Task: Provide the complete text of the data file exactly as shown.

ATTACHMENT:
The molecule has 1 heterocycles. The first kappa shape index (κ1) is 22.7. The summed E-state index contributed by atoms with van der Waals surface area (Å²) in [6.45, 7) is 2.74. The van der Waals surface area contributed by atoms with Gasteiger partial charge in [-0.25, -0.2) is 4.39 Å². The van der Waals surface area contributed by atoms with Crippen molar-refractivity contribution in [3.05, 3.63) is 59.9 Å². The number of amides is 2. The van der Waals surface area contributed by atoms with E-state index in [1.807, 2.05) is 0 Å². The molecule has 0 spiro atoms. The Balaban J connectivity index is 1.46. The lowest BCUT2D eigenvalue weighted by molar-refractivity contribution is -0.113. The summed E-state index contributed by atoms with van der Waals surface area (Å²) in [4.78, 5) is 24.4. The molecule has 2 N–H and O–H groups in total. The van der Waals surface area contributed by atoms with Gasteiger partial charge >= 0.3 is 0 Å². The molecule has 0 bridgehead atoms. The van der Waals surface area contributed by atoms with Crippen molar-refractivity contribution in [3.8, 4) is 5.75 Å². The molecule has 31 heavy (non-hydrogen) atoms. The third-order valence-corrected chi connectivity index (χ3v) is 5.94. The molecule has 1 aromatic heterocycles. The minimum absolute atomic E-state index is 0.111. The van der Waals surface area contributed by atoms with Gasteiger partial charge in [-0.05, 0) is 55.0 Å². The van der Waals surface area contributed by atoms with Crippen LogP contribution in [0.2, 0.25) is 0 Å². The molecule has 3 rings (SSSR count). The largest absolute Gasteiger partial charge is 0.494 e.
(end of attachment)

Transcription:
The molecule has 1 heterocycles. The first kappa shape index (κ1) is 22.7. The summed E-state index contributed by atoms with van der Waals surface area (Å²) in [6.45, 7) is 2.74. The van der Waals surface area contributed by atoms with Gasteiger partial charge in [-0.25, -0.2) is 4.39 Å². The van der Waals surface area contributed by atoms with Crippen molar-refractivity contribution in [3.05, 3.63) is 59.9 Å². The number of amides is 2. The van der Waals surface area contributed by atoms with E-state index in [1.807, 2.05) is 0 Å². The molecule has 0 spiro atoms. The Balaban J connectivity index is 1.46. The lowest BCUT2D eigenvalue weighted by molar-refractivity contribution is -0.113. The summed E-state index contributed by atoms with van der Waals surface area (Å²) in [4.78, 5) is 24.4. The molecule has 2 N–H and O–H groups in total. The van der Waals surface area contributed by atoms with Gasteiger partial charge >= 0.3 is 0 Å². The molecule has 0 bridgehead atoms. The van der Waals surface area contributed by atoms with Crippen molar-refractivity contribution in [3.8, 4) is 5.75 Å². The molecule has 31 heavy (non-hydrogen) atoms. The third-order valence-corrected chi connectivity index (χ3v) is 5.94. The molecule has 1 aromatic heterocycles. The minimum absolute atomic E-state index is 0.111. The van der Waals surface area contributed by atoms with Gasteiger partial charge in [-0.05, 0) is 55.0 Å². The van der Waals surface area contributed by atoms with Crippen LogP contribution in [0.2, 0.25) is 0 Å². The molecule has 3 rings (SSSR count). The largest absolute Gasteiger partial charge is 0.494 e.